The Rev. Jimmie Hawkins joins a panel convened by Union Presbyterian Seminary to lay out the problem and outline solutions
by Mike Ferguson | Presbyterian News Service
LOUISVILLE — The Rev. Jimmie Hawkins, who directs the Presbyterian Church (U.S.A.)’s Office of Public Witness and the Presbyterian Ministry at the United Nations and wrote “Unbroken and Unbowed: Black Protest in America,” published in February by Westminster John Knox Press, joined an online panel Tuesday as part of Union Presbyterian Seminary’s Just Talk/Talk Just series. Watch “Forgive Us Our Trespasses: White Churches and the Sin of American Racism” by going here.
Dr. Rodney S. Sadler Jr., Associate Professor of Bible at Union Presbyterian Seminary and director of the Center for Social Justice and Reconciliation there, hosted the panel, which also included the Rev. Greg Jarrell, founder of QC Family Tree in Charlotte, North Carolina, and Dr. Valerie Cooper, Associate Professor of Religion and Society and Black Church Studies at the Duke Divinity School.
“It could be said it was the Black church that introduced liberation theology into theological discourse in this country,” Hawkins said. While the first Africans who were forced to this part of the world rejected Christianity when they heard such biblical admonitions that slaves must be obedient to their masters, “once they learned Scripture, especially Exodus, they said, ‘That’s our story,’” Hawkins said. Centuries later, “It was amazing the insurrectionist spirit that came out of the religious experience.”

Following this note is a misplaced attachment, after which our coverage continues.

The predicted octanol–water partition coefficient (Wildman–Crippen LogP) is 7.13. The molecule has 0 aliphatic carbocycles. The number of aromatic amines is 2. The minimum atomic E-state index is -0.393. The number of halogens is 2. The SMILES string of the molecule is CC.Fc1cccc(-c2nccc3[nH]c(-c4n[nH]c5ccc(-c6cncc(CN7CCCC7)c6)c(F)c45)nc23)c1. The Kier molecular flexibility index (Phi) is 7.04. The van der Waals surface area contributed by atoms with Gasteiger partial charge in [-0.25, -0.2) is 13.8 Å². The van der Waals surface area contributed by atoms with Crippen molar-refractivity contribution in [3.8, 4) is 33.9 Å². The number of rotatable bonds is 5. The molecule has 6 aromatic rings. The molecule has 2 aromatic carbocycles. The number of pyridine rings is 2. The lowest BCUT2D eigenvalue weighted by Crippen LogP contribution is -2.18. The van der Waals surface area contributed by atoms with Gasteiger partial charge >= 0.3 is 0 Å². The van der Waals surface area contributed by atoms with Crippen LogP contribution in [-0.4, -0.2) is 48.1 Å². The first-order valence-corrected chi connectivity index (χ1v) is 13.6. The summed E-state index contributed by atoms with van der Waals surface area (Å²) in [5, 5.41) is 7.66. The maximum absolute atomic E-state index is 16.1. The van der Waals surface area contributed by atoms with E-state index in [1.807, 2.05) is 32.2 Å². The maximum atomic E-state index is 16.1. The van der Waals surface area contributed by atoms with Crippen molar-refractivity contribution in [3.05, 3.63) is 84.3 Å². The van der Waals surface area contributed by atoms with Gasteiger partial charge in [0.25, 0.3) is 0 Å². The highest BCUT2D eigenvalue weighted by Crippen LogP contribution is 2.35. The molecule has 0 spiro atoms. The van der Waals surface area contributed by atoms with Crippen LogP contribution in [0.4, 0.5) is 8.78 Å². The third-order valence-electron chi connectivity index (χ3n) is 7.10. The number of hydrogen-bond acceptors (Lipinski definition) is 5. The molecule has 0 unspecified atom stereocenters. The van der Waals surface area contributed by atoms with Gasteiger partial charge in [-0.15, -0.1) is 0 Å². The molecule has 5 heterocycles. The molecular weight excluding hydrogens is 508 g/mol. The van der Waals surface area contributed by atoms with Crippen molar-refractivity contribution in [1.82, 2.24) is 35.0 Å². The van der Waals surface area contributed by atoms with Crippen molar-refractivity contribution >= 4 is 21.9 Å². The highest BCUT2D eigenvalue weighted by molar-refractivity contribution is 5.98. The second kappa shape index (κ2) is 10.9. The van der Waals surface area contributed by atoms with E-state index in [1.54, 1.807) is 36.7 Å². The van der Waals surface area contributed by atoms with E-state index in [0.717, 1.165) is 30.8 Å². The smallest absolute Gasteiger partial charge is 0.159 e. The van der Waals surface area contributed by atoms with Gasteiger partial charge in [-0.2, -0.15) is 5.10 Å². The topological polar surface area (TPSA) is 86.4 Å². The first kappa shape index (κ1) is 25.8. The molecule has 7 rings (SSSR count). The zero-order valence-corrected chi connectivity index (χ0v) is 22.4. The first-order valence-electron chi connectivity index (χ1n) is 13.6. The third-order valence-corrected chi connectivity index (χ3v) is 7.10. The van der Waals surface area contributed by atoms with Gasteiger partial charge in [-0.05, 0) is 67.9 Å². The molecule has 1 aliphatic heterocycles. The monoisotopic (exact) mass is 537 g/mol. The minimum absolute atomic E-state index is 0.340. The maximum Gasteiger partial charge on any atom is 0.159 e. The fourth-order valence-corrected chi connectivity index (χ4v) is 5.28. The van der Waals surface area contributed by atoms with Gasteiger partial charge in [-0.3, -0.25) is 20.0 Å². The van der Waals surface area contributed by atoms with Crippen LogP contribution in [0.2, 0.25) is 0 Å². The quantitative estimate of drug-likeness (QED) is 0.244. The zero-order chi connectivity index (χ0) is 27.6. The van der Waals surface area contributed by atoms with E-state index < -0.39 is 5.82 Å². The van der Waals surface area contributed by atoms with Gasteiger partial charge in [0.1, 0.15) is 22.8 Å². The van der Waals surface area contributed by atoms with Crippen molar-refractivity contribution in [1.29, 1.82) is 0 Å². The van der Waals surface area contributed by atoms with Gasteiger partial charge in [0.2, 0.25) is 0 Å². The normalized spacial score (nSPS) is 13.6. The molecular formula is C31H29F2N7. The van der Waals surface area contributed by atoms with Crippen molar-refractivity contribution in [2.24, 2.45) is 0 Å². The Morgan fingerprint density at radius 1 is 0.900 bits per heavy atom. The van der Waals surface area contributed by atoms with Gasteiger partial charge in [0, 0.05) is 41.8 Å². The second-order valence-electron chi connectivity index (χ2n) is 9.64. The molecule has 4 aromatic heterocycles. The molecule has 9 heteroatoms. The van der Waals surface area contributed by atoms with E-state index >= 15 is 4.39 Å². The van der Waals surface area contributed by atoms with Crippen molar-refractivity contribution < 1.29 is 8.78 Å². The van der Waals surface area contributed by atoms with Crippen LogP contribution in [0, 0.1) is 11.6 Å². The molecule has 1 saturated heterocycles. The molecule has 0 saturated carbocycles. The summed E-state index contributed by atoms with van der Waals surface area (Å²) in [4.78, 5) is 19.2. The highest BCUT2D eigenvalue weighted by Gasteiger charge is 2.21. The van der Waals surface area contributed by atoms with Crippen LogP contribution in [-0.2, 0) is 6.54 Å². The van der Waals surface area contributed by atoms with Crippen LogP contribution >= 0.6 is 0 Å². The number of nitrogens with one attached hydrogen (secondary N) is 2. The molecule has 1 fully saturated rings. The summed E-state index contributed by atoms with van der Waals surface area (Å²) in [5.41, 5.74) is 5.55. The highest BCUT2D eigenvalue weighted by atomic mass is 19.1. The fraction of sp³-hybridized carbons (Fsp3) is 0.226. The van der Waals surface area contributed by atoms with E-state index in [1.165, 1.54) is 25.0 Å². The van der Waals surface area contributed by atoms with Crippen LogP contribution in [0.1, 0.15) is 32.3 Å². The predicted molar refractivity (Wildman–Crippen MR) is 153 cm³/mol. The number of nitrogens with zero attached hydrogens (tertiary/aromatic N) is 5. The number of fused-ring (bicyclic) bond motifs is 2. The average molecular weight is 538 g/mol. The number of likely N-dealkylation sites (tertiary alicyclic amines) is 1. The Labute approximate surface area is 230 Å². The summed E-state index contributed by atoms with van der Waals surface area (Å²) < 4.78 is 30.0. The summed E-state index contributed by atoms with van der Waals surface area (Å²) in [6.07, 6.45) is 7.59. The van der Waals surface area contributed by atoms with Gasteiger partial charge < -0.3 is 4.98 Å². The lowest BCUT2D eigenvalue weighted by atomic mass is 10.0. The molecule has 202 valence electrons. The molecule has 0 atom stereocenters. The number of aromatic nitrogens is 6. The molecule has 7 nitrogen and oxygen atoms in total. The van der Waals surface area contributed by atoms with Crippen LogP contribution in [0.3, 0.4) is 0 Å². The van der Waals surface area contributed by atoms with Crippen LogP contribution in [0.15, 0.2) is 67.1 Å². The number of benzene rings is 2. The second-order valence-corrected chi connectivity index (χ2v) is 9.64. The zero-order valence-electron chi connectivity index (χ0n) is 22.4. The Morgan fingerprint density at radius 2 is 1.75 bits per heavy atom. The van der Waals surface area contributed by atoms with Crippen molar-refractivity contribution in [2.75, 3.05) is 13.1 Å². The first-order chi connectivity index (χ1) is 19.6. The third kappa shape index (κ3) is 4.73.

“The prophetic voice of the Black church has been instrumental in liberation movements in this country and around the world,” Hawkins said. “God is a god of justice, and God does not ordain discrimination or white supremacy or misogyny.”
Segregation existed first in churches, even before it took hold in the rest of society, according to Cooper. And while the data may be difficult to find, “it seems likely American Christianity was most integrated in the years leading up to the Civil War.” Why? “It allowed enslavers to keep an eye on those they enslaved,” Cooper said.
Today, the nation’s partisan divide “is rooted in our racial divide in churches. We don’t see one another as sacred,” Cooper said. In the 1960s, activists attempted demonstrations called kneel-ins in an unsuccessful effort to integrate white churches. “Even if you get into a building,” Cooper noted, “you can’t force people to treat you like a human being. It’s an issue where the church is not leading. It’s far behind businesses and schools.”
Jarrell’s research has included how a 1960s-era urban renewal program in Charlotte’s Brooklyn neighborhood displaced about 1,000 Black families and a dozen Black churches. A white church then came in and secured “a good deal” on nine acres there. Jarrell’s research featured a Black family whose ancestors were among the first to buy land in the Brooklyn neighborhood. Their descendants were the first family forced to sell their land to the government as part of the urban renewal project. According to Jarrell, the land where the white church now sits has appreciated 900% in 60 years as measured by inflation-adjusted dollars. Using the same measure, the land where the Black family moved to lost 5% of its value in 60 years.
“Development where communities and individuals don’t have a stake in real property makes it difficult for the wealth to be spread,” Jarrell said. “Black neighborhoods aren’t valued in the way white neighborhood are. If Black people live there, it’s not worth as much.”
“We used to talk about equality, and now we’re talking about equity,” Hawkins noted.